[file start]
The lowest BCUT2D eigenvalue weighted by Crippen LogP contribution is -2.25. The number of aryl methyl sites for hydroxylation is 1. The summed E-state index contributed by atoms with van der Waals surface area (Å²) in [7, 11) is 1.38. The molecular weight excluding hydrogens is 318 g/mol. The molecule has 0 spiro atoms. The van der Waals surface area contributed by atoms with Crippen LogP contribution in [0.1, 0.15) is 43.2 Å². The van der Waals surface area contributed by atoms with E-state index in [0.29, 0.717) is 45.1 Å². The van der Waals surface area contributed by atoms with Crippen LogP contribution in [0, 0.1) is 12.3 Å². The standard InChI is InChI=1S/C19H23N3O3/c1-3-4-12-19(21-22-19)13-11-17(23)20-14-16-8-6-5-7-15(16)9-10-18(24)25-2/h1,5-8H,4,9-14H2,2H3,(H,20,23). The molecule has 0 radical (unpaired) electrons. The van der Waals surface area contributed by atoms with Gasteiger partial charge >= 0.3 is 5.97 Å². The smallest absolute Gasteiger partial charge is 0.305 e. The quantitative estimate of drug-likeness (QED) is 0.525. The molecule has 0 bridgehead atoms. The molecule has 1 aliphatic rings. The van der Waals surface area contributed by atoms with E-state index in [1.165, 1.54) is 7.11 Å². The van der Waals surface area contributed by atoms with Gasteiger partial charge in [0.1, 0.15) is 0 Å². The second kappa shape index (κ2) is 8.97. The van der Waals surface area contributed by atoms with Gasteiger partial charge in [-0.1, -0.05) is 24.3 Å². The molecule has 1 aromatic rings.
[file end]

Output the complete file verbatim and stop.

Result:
The lowest BCUT2D eigenvalue weighted by Crippen LogP contribution is -2.25. The number of aryl methyl sites for hydroxylation is 1. The summed E-state index contributed by atoms with van der Waals surface area (Å²) in [7, 11) is 1.38. The molecular weight excluding hydrogens is 318 g/mol. The molecule has 0 spiro atoms. The van der Waals surface area contributed by atoms with Crippen LogP contribution in [0.1, 0.15) is 43.2 Å². The van der Waals surface area contributed by atoms with E-state index in [0.29, 0.717) is 45.1 Å². The van der Waals surface area contributed by atoms with Crippen LogP contribution in [0, 0.1) is 12.3 Å². The standard InChI is InChI=1S/C19H23N3O3/c1-3-4-12-19(21-22-19)13-11-17(23)20-14-16-8-6-5-7-15(16)9-10-18(24)25-2/h1,5-8H,4,9-14H2,2H3,(H,20,23). The molecule has 0 radical (unpaired) electrons. The van der Waals surface area contributed by atoms with Gasteiger partial charge >= 0.3 is 5.97 Å². The smallest absolute Gasteiger partial charge is 0.305 e. The quantitative estimate of drug-likeness (QED) is 0.525. The molecule has 0 bridgehead atoms. The molecule has 1 aliphatic rings. The van der Waals surface area contributed by atoms with E-state index in [1.165, 1.54) is 7.11 Å². The van der Waals surface area contributed by atoms with Gasteiger partial charge in [0.1, 0.15) is 0 Å². The second kappa shape index (κ2) is 8.97. The van der Waals surface area contributed by atoms with Gasteiger partial charge in [-0.1, -0.05) is 24.3 Å². The molecule has 1 aromatic rings.